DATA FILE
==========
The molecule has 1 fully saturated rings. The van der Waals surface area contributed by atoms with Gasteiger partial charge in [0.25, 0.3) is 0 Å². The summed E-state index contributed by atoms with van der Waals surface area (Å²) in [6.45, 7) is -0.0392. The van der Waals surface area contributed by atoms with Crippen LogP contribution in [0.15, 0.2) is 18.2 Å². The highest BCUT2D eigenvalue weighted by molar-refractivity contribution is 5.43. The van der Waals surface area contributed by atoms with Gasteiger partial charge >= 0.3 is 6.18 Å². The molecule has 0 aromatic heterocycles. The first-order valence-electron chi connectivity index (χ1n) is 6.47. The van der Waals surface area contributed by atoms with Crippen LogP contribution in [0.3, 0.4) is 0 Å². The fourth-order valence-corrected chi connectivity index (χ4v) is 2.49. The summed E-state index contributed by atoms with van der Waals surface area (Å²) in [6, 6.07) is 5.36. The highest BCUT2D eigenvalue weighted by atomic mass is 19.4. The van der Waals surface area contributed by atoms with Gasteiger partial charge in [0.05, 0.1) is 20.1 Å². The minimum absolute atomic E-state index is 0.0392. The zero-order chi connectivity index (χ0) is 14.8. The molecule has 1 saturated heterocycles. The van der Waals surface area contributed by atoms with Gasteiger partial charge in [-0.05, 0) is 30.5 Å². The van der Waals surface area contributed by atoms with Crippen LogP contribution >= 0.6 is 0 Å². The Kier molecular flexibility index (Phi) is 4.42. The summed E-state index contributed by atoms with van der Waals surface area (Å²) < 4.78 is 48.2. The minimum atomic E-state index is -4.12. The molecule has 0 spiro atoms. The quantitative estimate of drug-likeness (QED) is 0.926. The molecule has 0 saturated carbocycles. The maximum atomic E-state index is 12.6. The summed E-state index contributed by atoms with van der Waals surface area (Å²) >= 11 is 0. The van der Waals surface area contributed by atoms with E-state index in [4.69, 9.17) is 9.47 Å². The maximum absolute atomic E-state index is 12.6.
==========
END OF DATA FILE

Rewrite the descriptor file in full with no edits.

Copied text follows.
The molecule has 1 fully saturated rings. The van der Waals surface area contributed by atoms with Gasteiger partial charge in [0.25, 0.3) is 0 Å². The summed E-state index contributed by atoms with van der Waals surface area (Å²) in [6.45, 7) is -0.0392. The van der Waals surface area contributed by atoms with Crippen LogP contribution in [0.15, 0.2) is 18.2 Å². The highest BCUT2D eigenvalue weighted by molar-refractivity contribution is 5.43. The van der Waals surface area contributed by atoms with Gasteiger partial charge >= 0.3 is 6.18 Å². The molecule has 0 aromatic heterocycles. The first-order valence-electron chi connectivity index (χ1n) is 6.47. The van der Waals surface area contributed by atoms with Crippen LogP contribution in [0.3, 0.4) is 0 Å². The fourth-order valence-corrected chi connectivity index (χ4v) is 2.49. The summed E-state index contributed by atoms with van der Waals surface area (Å²) in [6, 6.07) is 5.36. The highest BCUT2D eigenvalue weighted by atomic mass is 19.4. The van der Waals surface area contributed by atoms with Gasteiger partial charge in [0.05, 0.1) is 20.1 Å². The minimum absolute atomic E-state index is 0.0392. The zero-order chi connectivity index (χ0) is 14.8. The molecule has 1 saturated heterocycles. The van der Waals surface area contributed by atoms with Gasteiger partial charge in [-0.05, 0) is 30.5 Å². The van der Waals surface area contributed by atoms with Crippen LogP contribution >= 0.6 is 0 Å². The Kier molecular flexibility index (Phi) is 4.42. The summed E-state index contributed by atoms with van der Waals surface area (Å²) < 4.78 is 48.2. The minimum atomic E-state index is -4.12. The molecule has 0 spiro atoms. The quantitative estimate of drug-likeness (QED) is 0.926. The molecule has 0 saturated carbocycles. The maximum atomic E-state index is 12.6. The summed E-state index contributed by atoms with van der Waals surface area (Å²) >= 11 is 0. The van der Waals surface area contributed by atoms with E-state index in [4.69, 9.17) is 9.47 Å². The maximum absolute atomic E-state index is 12.6.